Figure. Prevalence of painful conditions in Spanish adults with disabilities, by group of conditions and by sex. National disability and dependence survey, Spain, 2007–2008. Differences between men and women were significant at P <.001 (determined by χ2 test) for all groups of conditions, except muscular dystrophy (P = .21). Abbreviation: CI, confidence interval. [A tabular version of this figure is also available.]
Being older, sleeping 6 hours or fewer per day, and having chronic anxiety or chronic depression were the factors associated with a risk of having chronic pain in men and women. Although we found no evidence to show that associations were stronger in women, all pain-associated factors were more common among women than among men (Table 3).
Although some studies have analyzed the prevalence of musculoskeletal pain and migraine or other headache among the general Spanish population, this is the first study, to the best of our knowledge, to investigate the prevalence of these painful conditions and their association with anxiety, depression, and sleep disorders in a population of adults with disability in Spain. Improving the knowledge of pain and its related factors in this population could contribute to finding alternative treatments for reducing levels of disability and improving quality of life.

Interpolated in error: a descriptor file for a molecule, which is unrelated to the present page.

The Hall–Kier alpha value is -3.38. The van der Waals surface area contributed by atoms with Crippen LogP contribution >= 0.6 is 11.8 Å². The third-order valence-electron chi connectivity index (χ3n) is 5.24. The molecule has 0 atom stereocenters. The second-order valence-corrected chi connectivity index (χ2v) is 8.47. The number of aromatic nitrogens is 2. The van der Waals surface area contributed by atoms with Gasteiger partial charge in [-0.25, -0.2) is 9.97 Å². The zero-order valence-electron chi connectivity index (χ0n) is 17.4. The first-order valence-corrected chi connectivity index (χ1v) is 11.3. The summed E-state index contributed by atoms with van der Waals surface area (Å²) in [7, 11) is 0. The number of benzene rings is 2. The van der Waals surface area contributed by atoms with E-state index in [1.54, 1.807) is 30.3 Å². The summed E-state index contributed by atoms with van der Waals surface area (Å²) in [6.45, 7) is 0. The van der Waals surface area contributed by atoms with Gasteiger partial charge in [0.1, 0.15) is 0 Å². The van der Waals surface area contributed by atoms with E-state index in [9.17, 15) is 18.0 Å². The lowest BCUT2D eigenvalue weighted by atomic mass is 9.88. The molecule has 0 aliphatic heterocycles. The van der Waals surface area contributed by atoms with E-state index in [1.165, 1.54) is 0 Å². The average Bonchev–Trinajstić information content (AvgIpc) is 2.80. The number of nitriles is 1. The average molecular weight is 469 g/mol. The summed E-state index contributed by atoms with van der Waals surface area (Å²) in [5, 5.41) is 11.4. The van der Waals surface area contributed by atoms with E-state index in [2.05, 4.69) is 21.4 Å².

A key finding in our study was the high prevalence of painful conditions among people with disabilities, especially rheumatic diseases. We found especially high rates of painful conditions among women aged 65 or older, those diagnosed with anxiety or depression, and those who slept 6 hours or less per day. We also observed a high prevalence of neck and back pain and migraine or other headache, a phenomenon not described previously in a population with disability.